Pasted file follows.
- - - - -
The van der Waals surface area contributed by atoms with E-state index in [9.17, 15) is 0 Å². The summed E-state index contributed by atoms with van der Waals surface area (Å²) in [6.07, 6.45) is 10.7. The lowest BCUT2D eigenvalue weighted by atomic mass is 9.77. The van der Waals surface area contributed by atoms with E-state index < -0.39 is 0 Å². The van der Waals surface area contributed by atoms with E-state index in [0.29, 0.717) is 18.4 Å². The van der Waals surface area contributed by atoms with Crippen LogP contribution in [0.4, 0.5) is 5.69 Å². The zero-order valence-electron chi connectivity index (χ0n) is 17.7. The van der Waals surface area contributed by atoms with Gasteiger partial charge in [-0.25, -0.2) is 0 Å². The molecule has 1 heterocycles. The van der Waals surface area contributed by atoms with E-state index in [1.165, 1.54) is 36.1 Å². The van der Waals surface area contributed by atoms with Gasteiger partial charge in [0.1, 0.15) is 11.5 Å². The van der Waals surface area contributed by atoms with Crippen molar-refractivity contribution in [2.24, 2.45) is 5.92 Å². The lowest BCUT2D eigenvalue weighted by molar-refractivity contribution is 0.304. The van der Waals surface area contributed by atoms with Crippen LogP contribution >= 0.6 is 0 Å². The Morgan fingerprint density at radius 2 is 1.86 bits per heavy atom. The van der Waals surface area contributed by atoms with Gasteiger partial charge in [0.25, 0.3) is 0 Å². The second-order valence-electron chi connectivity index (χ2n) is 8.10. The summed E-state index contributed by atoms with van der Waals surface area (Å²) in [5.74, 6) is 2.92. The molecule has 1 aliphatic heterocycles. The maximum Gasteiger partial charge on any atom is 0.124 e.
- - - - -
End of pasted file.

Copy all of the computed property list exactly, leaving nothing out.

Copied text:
The van der Waals surface area contributed by atoms with E-state index in [9.17, 15) is 0 Å². The summed E-state index contributed by atoms with van der Waals surface area (Å²) in [6.07, 6.45) is 10.7. The lowest BCUT2D eigenvalue weighted by atomic mass is 9.77. The van der Waals surface area contributed by atoms with E-state index < -0.39 is 0 Å². The van der Waals surface area contributed by atoms with E-state index in [0.29, 0.717) is 18.4 Å². The van der Waals surface area contributed by atoms with Crippen LogP contribution in [0.4, 0.5) is 5.69 Å². The zero-order valence-electron chi connectivity index (χ0n) is 17.7. The van der Waals surface area contributed by atoms with Gasteiger partial charge in [-0.25, -0.2) is 0 Å². The molecule has 1 heterocycles. The van der Waals surface area contributed by atoms with E-state index in [1.165, 1.54) is 36.1 Å². The van der Waals surface area contributed by atoms with Gasteiger partial charge in [0.1, 0.15) is 11.5 Å². The van der Waals surface area contributed by atoms with Crippen molar-refractivity contribution in [2.24, 2.45) is 5.92 Å². The lowest BCUT2D eigenvalue weighted by molar-refractivity contribution is 0.304. The van der Waals surface area contributed by atoms with Crippen LogP contribution >= 0.6 is 0 Å². The Morgan fingerprint density at radius 2 is 1.86 bits per heavy atom. The van der Waals surface area contributed by atoms with Gasteiger partial charge in [0.25, 0.3) is 0 Å². The second-order valence-electron chi connectivity index (χ2n) is 8.10. The summed E-state index contributed by atoms with van der Waals surface area (Å²) in [5.74, 6) is 2.92. The molecule has 1 aliphatic heterocycles. The maximum Gasteiger partial charge on any atom is 0.124 e.